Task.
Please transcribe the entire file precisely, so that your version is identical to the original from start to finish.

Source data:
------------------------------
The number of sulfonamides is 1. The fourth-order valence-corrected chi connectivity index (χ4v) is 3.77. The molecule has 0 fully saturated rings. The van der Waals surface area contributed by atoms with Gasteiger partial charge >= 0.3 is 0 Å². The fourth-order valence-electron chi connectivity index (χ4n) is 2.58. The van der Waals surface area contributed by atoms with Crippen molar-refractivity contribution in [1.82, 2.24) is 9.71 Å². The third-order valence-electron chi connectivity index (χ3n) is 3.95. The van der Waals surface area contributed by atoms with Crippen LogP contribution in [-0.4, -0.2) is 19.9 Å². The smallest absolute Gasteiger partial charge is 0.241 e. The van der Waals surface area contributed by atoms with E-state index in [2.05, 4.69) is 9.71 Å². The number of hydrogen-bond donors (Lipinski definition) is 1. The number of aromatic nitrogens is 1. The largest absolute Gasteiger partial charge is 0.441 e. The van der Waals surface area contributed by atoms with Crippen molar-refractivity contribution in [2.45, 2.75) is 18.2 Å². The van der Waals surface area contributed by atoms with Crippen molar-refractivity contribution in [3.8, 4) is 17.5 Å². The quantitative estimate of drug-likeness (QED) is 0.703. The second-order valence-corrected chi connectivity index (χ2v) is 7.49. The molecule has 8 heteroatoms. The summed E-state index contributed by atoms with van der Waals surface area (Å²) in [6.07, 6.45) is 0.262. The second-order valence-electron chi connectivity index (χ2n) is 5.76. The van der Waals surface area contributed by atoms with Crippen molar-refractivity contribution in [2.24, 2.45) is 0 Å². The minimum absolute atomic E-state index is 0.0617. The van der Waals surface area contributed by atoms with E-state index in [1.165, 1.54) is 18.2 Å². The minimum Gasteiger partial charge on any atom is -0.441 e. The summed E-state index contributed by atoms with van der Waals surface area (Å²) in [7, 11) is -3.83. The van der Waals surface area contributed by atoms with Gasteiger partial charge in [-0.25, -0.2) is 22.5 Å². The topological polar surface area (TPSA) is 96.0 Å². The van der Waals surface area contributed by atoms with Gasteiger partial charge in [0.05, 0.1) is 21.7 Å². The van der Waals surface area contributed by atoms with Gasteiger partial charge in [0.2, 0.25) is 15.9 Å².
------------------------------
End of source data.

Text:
The number of sulfonamides is 1. The fourth-order valence-corrected chi connectivity index (χ4v) is 3.77. The molecule has 0 fully saturated rings. The van der Waals surface area contributed by atoms with Gasteiger partial charge >= 0.3 is 0 Å². The fourth-order valence-electron chi connectivity index (χ4n) is 2.58. The van der Waals surface area contributed by atoms with Crippen molar-refractivity contribution in [1.82, 2.24) is 9.71 Å². The third-order valence-electron chi connectivity index (χ3n) is 3.95. The van der Waals surface area contributed by atoms with Crippen LogP contribution in [-0.4, -0.2) is 19.9 Å². The smallest absolute Gasteiger partial charge is 0.241 e. The van der Waals surface area contributed by atoms with E-state index in [2.05, 4.69) is 9.71 Å². The number of hydrogen-bond donors (Lipinski definition) is 1. The number of aromatic nitrogens is 1. The largest absolute Gasteiger partial charge is 0.441 e. The van der Waals surface area contributed by atoms with Crippen molar-refractivity contribution in [2.45, 2.75) is 18.2 Å². The van der Waals surface area contributed by atoms with Crippen molar-refractivity contribution in [3.8, 4) is 17.5 Å². The quantitative estimate of drug-likeness (QED) is 0.703. The second-order valence-corrected chi connectivity index (χ2v) is 7.49. The molecule has 8 heteroatoms. The summed E-state index contributed by atoms with van der Waals surface area (Å²) in [6.07, 6.45) is 0.262. The second-order valence-electron chi connectivity index (χ2n) is 5.76. The van der Waals surface area contributed by atoms with Crippen molar-refractivity contribution in [2.24, 2.45) is 0 Å². The minimum absolute atomic E-state index is 0.0617. The van der Waals surface area contributed by atoms with E-state index in [1.165, 1.54) is 18.2 Å². The minimum Gasteiger partial charge on any atom is -0.441 e. The summed E-state index contributed by atoms with van der Waals surface area (Å²) in [7, 11) is -3.83. The van der Waals surface area contributed by atoms with Gasteiger partial charge in [-0.25, -0.2) is 22.5 Å². The topological polar surface area (TPSA) is 96.0 Å². The van der Waals surface area contributed by atoms with Gasteiger partial charge in [0.05, 0.1) is 21.7 Å². The van der Waals surface area contributed by atoms with Gasteiger partial charge in [0.2, 0.25) is 15.9 Å².